SMC Briefing: Biosecurity – heading off the threats

LISTEN ONLINE: MEDIA BRIEFING: Tuesday, 10 March 10.30am

As an isolated, island nation, New Zealand has managed to keep at bay many of the pests and diseases found in other countries. A serious biosecurity incursion has the potential to cost billions of dollars in lost agricultural revenue, or to cause irreparable environmental damage.

Cutting-edge research is an essential part of the struggle to stay one step ahead of invasive plants, animals and diseases. In this online briefing, the Science Media Centre brings together experts to share the latest information on biosecurity threats facing New Zealand, and how to protect our borders.

Click on the links below to listen to the briefing help this morning and featuring Dr Craig Phillips of AgResearch and Professor Craig Cary of Waikato University.

Biosecurity briefing Part I


Biosecurity briefing part II


Registered journalists can log in to the SMC Resource Library to download the audio files.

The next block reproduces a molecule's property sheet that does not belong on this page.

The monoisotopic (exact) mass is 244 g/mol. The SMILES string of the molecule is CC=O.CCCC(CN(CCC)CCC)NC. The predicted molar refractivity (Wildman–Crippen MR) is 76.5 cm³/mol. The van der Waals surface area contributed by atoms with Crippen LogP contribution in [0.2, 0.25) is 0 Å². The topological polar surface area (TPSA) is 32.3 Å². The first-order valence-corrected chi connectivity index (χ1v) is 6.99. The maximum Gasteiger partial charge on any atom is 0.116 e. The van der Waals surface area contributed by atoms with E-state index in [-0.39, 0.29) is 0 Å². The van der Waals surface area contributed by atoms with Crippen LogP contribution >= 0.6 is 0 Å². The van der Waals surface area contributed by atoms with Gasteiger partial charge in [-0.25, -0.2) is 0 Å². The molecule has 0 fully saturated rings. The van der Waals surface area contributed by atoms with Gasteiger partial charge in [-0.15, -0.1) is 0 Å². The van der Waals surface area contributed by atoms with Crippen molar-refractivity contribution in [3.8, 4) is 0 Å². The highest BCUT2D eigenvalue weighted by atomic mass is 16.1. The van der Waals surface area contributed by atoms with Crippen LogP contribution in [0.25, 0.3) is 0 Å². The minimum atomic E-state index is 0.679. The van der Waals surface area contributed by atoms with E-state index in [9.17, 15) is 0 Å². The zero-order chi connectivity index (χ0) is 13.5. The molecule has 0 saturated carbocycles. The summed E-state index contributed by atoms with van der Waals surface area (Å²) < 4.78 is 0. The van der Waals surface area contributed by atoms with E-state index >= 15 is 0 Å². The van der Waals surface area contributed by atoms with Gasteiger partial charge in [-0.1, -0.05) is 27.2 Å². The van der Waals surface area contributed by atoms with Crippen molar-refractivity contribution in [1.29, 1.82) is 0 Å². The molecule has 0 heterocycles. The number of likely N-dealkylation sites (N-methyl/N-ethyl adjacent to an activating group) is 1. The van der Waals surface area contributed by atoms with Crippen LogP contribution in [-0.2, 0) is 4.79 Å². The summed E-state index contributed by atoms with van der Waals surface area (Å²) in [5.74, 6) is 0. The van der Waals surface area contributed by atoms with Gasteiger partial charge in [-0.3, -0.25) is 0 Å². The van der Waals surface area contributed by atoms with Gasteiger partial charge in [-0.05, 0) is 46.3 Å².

Our briefing addresses the following questions:

* What new major agricultural pests are threatening to breach our border security?

* How well are efforts to contain the spread of didymo succeeding?

* What will emerging technologies, like genetic sampling, contribute to biosecurity?
* What are the latest developments in biosecurity science, globally and in New Zealand?


Dr Craig Phillips, Leader of AgResearch’s Biosecurity Group at Lincoln – Science Leader for the “Better Border Biosecurity” research joint venture involving collaboration between AgR, P&FR, FR, Lincoln University, MAF Biosecurity NZ, DoC, FBRC and ERMA. Dr Phillips researches the development of environmentally safe and effective tools for national border biosecurity and pest management. He has extensive experience of biological control agents and efforts to contain the clover root weevil.

Professor Craig Cary, Dept of Biological Sciences, Waikato University – Centre for Biodiversity and Ecology Research. Dr Cary’s research background focuses on microbial communities and interfacing new bioinformatic capabilities with genomic technologies. His team successfully developed a genetic tool to identify didymo, and he now heads the lab responsible for ongoing monitoring of all North Island waterway samples.

Notes to Editors
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